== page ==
A Bizarre Symbiosis

In addition, there is the fact that prominent businessmen and television networks massively profited from one another from the first moment of Trump’s candidacy. It was and is a bizarre symbiosis that revealed itself here, the hooligan got his platform, the populist got the gift of permanent coverage.

Why? The answer is that television, delighted about overflowing advertising revenue and staggering ratings that rose as high as 170 percent when the man was featured on a program, show, celebrated Trump in the form of continuous broadcasts; it always rewarded his aggressive remarks by giving them immediate attention, and thus gave him the opportunity to decide this election.

The CEO of CBS television, Leslie Moonves, formulated this disturbing attitude in an interview: Trump may not have been good for America, but he was “damned good for CBS.”

Also belonging to a systematic picture is the fact that an already depoliticized commentatorship helped him to even exist. It allowed him to cover up a lack of expertise with entertaining soundbites and avoid substantive debates.

It Wasn’t about Content

In this election campaign – in many of the reports by leading media as well as other outlets – it wasn’t primarily a matter of political concepts or points of ideology, but instead about questions of personal versus private integrity; it was not about content, but about the interpretation of character and the remote analysis of the candidates in the business of staging their appearances.

Did Clinton seem dishonest and careerist? Did she smile too little? Did she express herself too soberly and stiffly in public debates? And was Trump too easily irritated? Did one have to be afraid of him because he goes off on Twitter at three in the morning in order to verbally drive a former beauty queen into the dust?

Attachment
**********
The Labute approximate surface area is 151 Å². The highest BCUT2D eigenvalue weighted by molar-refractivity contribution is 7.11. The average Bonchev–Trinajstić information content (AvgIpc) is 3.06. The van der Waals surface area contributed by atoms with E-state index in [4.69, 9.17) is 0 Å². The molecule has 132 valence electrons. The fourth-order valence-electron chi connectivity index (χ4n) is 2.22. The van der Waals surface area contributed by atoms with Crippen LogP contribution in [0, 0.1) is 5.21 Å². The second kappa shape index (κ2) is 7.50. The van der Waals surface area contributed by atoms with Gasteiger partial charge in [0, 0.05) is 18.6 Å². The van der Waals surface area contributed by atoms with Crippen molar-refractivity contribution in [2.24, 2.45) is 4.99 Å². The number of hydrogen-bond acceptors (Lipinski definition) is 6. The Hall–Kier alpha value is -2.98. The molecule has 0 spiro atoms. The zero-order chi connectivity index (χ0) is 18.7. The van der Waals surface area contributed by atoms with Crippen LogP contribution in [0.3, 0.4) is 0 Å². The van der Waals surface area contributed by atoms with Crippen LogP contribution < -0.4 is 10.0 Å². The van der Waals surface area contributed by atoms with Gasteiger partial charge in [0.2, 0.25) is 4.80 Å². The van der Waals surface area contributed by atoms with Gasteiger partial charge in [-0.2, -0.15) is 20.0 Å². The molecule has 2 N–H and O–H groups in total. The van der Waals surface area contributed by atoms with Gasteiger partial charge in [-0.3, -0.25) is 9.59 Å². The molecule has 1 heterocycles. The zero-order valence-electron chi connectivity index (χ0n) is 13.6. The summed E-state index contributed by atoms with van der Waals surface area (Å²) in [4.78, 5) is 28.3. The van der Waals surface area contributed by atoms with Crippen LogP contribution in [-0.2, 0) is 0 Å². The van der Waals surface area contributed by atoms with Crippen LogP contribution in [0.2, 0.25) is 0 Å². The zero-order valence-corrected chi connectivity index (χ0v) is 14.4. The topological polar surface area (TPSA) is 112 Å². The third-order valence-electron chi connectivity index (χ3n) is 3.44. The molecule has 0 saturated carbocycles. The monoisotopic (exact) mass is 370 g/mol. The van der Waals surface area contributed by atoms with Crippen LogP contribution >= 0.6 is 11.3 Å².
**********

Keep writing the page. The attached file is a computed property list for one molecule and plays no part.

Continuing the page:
Those were the questions it was about. The role of NATO, the economic consequences of a new isolationism, the practical hurdles in the boastful announcement to build a wall on the border with Mexico or in the simple elimination of President Obama’s health care program, even the gruesome reality of deporting millions of illegal immigrants – all of these topics remained strangely vague and oddly underexposed in relation to their relevance. Interpreting personalities from a distance, a form of dirty psychology, however, suggested an equivalence of the candidates that never existed.

Orientation toward the Private Sphere

Certainly Clinton made mistakes. Certainly her handling of emails was careless and many a remark she made was insensitive. However, in contrast to the winner of the election, she had political experience, expertise, diplomatic skill and a comprehensive, established platform that went beyond slogans and mere rhetorical self-empowerment.

This means that first, the depoliticizing of reporting, the orientation to the private sphere, personality analysis and psychology made it possible for a political newcomer like Trump to exist and to finally emerge on top. He is no politician; he is a specialist in simple symbolic communication and in the new and current media who won Tuesday night. Now he will become president.